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I would agree--revolvers from the 50's had something that was definitely missing in many later guns. I don't know if it was because of the "soft fit" mentioned above, but most of the Smith revolvers I've owned or handled from that era felt as if they were hand-fitted by a master machinist. And while there was a dip in quality from the late 60's to early 80's (the Bangor Punta years), there seemed to be much improvement by the end of the 80's.
For many years the S&W factory was divided into distict departments and up to 1957 soft fit was one of them. There all the parts were fit to the frame while it is still in the white. Then the gun was broken down and the internals went to hard fitting(final assembly) in a bin. The parts needing blue or nickel were sent on to polishing, then to blue or nickel, and then on to hard fitting where it was all put together again. That step was eliminated in 1957 and perhaps some attention to detail went with it. It seems to me it probably did but who knows?(shrug)

You are correct about the Bangor Punta years statistically being poor quality. What posters here forget, when they post annecdotally about guns they own, is that they are looking at a tiny, tiny portion of total production that is not statistically significant. Also, the guns being 30 plus years old, they are rarely the original owner and there is no way to see problems corrected before they owned the guns.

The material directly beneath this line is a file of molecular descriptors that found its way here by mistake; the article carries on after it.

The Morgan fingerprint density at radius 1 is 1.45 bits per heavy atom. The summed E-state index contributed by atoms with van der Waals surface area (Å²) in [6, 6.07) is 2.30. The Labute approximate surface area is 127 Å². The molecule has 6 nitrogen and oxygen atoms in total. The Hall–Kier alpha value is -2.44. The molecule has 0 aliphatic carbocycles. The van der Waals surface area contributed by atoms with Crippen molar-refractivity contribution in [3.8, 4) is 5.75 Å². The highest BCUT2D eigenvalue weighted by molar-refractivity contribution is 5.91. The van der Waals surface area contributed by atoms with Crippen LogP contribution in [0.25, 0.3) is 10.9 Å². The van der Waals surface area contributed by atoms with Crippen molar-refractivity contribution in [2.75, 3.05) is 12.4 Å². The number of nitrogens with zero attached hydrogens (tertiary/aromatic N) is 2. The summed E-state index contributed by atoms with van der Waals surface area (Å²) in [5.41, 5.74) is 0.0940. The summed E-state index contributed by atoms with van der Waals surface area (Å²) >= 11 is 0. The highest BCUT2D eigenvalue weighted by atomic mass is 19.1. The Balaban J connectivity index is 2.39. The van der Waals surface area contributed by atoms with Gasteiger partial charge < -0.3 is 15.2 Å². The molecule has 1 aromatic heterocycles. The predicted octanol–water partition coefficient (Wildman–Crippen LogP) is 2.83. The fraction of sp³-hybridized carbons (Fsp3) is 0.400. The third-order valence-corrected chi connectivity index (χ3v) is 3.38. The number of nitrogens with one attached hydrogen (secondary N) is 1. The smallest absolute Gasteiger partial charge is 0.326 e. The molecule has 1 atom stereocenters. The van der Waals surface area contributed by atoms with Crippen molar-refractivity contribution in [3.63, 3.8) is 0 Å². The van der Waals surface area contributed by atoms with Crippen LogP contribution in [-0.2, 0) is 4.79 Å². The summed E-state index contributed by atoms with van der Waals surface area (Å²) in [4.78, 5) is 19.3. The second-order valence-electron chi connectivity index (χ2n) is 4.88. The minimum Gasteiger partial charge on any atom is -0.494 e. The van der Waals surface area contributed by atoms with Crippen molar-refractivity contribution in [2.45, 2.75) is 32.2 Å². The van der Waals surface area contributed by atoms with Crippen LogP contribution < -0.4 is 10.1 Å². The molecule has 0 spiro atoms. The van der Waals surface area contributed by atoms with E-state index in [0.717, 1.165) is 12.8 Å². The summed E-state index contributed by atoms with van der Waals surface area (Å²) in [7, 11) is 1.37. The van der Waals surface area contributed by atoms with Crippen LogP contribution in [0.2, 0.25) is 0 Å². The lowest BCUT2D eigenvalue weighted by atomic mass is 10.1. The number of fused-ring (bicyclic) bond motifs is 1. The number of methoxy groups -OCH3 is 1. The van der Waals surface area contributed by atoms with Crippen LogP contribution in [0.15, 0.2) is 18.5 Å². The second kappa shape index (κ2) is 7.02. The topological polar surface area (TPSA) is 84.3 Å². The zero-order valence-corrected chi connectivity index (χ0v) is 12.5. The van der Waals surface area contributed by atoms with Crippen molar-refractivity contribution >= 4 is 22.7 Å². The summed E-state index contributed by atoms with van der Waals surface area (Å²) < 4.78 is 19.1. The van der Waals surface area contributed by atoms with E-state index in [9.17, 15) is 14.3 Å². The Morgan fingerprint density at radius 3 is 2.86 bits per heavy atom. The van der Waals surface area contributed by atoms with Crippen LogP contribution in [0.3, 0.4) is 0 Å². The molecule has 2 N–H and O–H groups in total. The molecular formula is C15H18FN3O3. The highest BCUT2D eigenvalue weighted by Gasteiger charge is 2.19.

Bob
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Old 07-15-2009, 01:05 PM
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Default best years

I have owned and shot many smiths thru the years. Most were N frames with a few 19s thrown in. All these came from different years. As for fit and bluing, for the ones I had, it was outstanding from the "S" frame period. Mechanics is a different thing. Seems like there was a variance in them.

There were a few 4" 624 that came out at the last run that left a lot to be desired in the index department. One 1950 44 Target was never timed like I like them, even after sending it to the factory.

I do think that Smiths are the best revolvers though, that is my personal opinion. Bob
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Old 07-15-2009, 08:38 PM
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Thanks ALL for your responses Excuse my ignorance (I am just learning about S&W history) what/who is bangor-punta?
They once owned S&W.
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Old 07-16-2009, 06:09 AM
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I think they were all great revolvers until they driiled that big hole into the left side plate above the latch. WON"T ever own one of them!!! I just personally witnessed a lockable 686 lock up during a range session with the DUMB persons safety.
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Old 07-16-2009, 06:35 AM
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1956
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Old 07-16-2009, 08:58 AM
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1956
I agree with Chuck! 1956 was a banner year in the entire Firearms industry as well...a sampling of introductions...
* .44 Remington Magnum - the World's most powerful handgun cartridge
* re-introduction of the Colt SAA, absent for many years
* Ruger .44 Flattop - their Premier handgun of that era
* introduction of Bausch & Lomb's "Balvar" line & new concepts in variable telescope technology
* S&W's .44 Magnum revolver (Pre-29) made available to the public